The Jewish general, his visage grim and his words deliberate, spoke as follows:
If I wanted to sum it all up and be cautious, I would say that at this moment, our chances are very much equal. If I am to be more candid, the [Arab armies’] advantage is large, if they bring all their fighting force to bear.
This statement, one of the most dramatic in the history of Israel, was uttered in Tel Aviv on May 12, 1948 by Yigael Sukenik. Already known by his code name Yadin, he was the head of operations of the Haganah, the underground military organization of the yishuv, the Jewish community in pre-state Palestine. His audience: ten members of the People’s Administration, Israel’s cabinet-in-waiting, who had assembled under the chairmanship of David Ben-Gurion to debate their options in the midst of war.
The British mandate for Palestine would end in only three days. What would fill the ensuing vacuum? Back in November, the UN General Assembly had recommended the partition of Palestine into Jewish and Arab states; the Jews had agreed to partition, the Arabs had refused. Ben-Gurion now guided the feverish preparations for statehood.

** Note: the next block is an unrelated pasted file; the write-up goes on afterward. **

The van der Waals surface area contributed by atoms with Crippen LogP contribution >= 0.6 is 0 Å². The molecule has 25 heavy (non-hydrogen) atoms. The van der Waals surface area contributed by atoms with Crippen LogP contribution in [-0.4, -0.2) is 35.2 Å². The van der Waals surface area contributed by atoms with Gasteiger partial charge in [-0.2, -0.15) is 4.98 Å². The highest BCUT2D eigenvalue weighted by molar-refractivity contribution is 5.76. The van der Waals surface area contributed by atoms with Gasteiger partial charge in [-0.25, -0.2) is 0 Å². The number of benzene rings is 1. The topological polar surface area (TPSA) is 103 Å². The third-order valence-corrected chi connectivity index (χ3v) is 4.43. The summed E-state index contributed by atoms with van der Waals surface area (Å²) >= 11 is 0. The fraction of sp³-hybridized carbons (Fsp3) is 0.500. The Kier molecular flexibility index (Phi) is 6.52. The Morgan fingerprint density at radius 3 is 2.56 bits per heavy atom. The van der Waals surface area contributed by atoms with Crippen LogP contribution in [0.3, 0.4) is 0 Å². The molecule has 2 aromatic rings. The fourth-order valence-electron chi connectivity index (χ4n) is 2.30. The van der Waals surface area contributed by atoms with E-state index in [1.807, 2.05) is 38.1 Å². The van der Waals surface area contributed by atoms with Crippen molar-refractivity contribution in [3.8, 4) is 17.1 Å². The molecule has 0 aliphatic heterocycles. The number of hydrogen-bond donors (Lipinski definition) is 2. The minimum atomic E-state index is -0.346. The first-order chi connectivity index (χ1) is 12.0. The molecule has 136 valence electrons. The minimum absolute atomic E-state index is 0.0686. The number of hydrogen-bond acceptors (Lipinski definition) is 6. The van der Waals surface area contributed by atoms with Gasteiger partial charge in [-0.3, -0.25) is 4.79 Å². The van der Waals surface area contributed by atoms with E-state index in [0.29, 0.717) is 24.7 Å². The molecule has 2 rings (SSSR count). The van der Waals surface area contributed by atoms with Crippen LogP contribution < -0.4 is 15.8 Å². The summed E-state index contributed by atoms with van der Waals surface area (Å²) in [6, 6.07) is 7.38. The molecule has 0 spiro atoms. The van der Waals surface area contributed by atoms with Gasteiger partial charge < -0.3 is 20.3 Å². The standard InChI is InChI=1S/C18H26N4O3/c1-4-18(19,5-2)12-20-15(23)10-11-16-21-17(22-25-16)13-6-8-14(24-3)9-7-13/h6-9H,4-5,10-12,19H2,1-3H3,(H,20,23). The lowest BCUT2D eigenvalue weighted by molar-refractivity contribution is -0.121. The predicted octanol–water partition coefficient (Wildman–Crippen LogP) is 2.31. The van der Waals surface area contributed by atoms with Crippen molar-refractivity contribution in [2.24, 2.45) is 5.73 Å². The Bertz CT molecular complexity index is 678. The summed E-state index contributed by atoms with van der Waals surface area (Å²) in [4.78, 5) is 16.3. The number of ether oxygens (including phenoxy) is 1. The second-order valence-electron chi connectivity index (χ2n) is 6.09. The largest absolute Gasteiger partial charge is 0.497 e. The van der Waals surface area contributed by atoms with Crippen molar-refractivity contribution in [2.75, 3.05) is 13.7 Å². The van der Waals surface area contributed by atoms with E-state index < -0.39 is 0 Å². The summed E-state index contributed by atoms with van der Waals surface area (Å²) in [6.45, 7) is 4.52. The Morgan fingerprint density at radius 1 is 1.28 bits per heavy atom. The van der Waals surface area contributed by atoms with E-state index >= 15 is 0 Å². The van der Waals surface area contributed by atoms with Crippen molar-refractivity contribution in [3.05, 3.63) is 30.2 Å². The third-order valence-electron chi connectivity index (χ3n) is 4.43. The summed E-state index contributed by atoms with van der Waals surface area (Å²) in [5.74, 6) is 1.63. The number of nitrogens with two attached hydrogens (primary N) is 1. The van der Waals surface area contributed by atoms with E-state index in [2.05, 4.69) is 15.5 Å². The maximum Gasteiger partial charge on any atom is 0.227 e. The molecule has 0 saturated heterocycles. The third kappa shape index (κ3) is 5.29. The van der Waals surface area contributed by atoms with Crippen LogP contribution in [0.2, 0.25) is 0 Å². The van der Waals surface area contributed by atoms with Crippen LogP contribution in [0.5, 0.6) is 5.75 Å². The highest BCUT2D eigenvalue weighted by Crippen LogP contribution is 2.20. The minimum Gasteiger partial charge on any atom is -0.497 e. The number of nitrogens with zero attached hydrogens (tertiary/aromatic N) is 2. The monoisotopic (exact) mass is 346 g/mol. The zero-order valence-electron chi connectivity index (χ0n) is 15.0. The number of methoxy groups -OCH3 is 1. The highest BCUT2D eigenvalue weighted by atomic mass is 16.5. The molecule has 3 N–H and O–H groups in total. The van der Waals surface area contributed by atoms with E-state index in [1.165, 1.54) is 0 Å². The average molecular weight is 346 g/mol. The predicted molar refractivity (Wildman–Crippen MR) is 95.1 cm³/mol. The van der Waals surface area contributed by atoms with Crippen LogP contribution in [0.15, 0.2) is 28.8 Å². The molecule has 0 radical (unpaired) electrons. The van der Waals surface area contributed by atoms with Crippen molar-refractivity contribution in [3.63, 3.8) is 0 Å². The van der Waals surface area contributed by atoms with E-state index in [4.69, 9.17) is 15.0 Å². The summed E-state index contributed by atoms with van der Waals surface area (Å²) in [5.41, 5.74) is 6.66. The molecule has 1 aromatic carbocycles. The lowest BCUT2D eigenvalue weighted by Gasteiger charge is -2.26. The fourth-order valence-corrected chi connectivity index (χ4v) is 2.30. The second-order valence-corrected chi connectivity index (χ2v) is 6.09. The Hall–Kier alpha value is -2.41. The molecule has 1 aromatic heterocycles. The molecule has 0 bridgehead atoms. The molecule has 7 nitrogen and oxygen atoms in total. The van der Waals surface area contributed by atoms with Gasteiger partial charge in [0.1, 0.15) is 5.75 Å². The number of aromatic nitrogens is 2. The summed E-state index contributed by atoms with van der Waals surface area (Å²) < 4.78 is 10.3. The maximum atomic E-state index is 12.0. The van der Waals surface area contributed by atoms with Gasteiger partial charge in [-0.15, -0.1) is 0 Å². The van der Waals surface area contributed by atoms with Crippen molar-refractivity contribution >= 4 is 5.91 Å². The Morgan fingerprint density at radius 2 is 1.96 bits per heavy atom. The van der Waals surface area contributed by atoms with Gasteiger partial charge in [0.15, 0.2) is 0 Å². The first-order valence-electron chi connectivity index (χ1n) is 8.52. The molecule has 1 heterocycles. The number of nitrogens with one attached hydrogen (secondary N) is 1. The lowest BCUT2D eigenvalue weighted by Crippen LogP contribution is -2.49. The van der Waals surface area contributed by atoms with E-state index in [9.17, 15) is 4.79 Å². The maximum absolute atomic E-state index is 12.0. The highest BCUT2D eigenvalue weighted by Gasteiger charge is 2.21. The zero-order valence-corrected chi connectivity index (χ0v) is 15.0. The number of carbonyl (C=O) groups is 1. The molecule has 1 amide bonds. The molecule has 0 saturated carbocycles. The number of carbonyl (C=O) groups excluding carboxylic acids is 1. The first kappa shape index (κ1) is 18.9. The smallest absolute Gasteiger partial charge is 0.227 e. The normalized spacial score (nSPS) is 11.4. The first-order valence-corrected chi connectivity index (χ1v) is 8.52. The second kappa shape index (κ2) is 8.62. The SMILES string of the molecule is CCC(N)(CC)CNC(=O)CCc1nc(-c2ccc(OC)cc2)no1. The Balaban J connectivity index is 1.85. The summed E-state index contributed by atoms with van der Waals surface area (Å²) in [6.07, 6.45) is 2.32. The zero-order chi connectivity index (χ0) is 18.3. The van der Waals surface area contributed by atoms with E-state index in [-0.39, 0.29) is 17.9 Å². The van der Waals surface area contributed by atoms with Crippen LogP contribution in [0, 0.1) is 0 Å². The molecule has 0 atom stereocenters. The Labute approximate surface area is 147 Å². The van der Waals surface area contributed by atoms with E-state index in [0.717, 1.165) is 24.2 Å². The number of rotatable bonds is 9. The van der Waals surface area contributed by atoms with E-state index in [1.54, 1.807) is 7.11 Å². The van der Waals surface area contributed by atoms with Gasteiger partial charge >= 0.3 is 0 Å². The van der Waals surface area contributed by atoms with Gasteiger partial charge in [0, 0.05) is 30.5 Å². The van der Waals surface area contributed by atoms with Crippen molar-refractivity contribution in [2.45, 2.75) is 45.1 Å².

Since November, Jewish forces had won major victories over Palestinian Arab irregulars who had attacked the yishuv while the British lingered. But now five regular Arab armies, awaiting the British departure, had massed on the borders of Palestine, with the intent of invading and crushing the Jewish state at birth.
The United States, alarmed at the prospect of a larger war, had withdrawn its support for partition and floated a last-minute proposal: Washington would promote a three-month truce, or ceasefire, if the Jews took “no steps . . . to proclaim a sovereign state in a part or all of Palestine.”
Ben-Gurion wasn’t interested. As the People’s Administration assembled on May 12, he had no intention of entertaining any delay in statehood.
During the afternoon session, about halfway through deliberations that would last thirteen hours, two men, presented by Ben-Gurion as “military experts” from the Haganah, entered the room. Ben-Gurion had tasked them with briefing the members on the military situation.
One was Yadin, only thirty-one yet already the Haganah’s acting chief of staff. The Jerusalem-born son of an archaeologist (who months earlier had just retrieved the first of the Dead Sea Scrolls), Yadin joined the Haganah at the age of fifteen and came up through its ranks, only to head off to university studies. Ben-Gurion brought him back when statehood loomed.
The other military expert was Yisrael Galili, age thirty-seven. Galili had also joined the Haganah as a teen, helped found a kibbutz, and devoted himself to acquiring arms and reorganizing personnel. By 1947, the eloquent Galili had risen from a messenger to being appointed by Ben-Gurion as the civilian head of the Haganah’s national command.
Yadin spoke first. According to the minutes of the session, Ben-Gurion posed a direct question: “Do you assess that we can hold firm, if our strength grows over time?” In response, Yadin soberly gave the Arabs an equal chance of defeating the Jews, if not a “large advantage.”